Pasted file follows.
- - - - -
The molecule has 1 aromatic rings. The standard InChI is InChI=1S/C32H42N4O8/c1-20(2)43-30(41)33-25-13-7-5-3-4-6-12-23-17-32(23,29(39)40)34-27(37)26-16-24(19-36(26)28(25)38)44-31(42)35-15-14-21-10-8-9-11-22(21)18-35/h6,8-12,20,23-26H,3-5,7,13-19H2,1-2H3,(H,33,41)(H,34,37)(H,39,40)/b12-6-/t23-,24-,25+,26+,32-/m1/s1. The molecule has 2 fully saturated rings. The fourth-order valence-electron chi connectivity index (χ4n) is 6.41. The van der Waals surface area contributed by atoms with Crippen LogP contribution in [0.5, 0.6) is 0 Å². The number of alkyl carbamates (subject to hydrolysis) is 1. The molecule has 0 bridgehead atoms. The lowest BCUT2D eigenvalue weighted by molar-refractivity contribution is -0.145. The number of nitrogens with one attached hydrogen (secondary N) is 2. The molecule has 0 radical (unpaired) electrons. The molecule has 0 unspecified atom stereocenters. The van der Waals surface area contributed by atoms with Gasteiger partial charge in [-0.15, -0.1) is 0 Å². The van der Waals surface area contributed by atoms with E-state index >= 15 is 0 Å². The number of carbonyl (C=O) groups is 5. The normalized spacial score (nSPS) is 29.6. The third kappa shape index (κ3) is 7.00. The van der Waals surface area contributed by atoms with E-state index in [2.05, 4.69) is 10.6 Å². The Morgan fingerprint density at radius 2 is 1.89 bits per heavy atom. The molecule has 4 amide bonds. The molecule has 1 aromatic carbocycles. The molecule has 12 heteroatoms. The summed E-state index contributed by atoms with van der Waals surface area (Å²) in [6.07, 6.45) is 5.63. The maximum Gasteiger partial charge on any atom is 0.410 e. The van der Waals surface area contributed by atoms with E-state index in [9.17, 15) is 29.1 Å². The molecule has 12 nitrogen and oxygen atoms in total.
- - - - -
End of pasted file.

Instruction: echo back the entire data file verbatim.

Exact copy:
The molecule has 1 aromatic rings. The standard InChI is InChI=1S/C32H42N4O8/c1-20(2)43-30(41)33-25-13-7-5-3-4-6-12-23-17-32(23,29(39)40)34-27(37)26-16-24(19-36(26)28(25)38)44-31(42)35-15-14-21-10-8-9-11-22(21)18-35/h6,8-12,20,23-26H,3-5,7,13-19H2,1-2H3,(H,33,41)(H,34,37)(H,39,40)/b12-6-/t23-,24-,25+,26+,32-/m1/s1. The molecule has 2 fully saturated rings. The fourth-order valence-electron chi connectivity index (χ4n) is 6.41. The van der Waals surface area contributed by atoms with Crippen LogP contribution in [0.5, 0.6) is 0 Å². The number of alkyl carbamates (subject to hydrolysis) is 1. The molecule has 0 bridgehead atoms. The lowest BCUT2D eigenvalue weighted by molar-refractivity contribution is -0.145. The number of nitrogens with one attached hydrogen (secondary N) is 2. The molecule has 0 radical (unpaired) electrons. The molecule has 0 unspecified atom stereocenters. The van der Waals surface area contributed by atoms with Gasteiger partial charge in [-0.15, -0.1) is 0 Å². The van der Waals surface area contributed by atoms with E-state index >= 15 is 0 Å². The number of carbonyl (C=O) groups is 5. The normalized spacial score (nSPS) is 29.6. The third kappa shape index (κ3) is 7.00. The van der Waals surface area contributed by atoms with E-state index in [2.05, 4.69) is 10.6 Å². The Morgan fingerprint density at radius 2 is 1.89 bits per heavy atom. The molecule has 4 amide bonds. The molecule has 1 aromatic carbocycles. The molecule has 12 heteroatoms. The summed E-state index contributed by atoms with van der Waals surface area (Å²) in [6.07, 6.45) is 5.63. The maximum Gasteiger partial charge on any atom is 0.410 e. The van der Waals surface area contributed by atoms with E-state index in [9.17, 15) is 29.1 Å². The molecule has 12 nitrogen and oxygen atoms in total.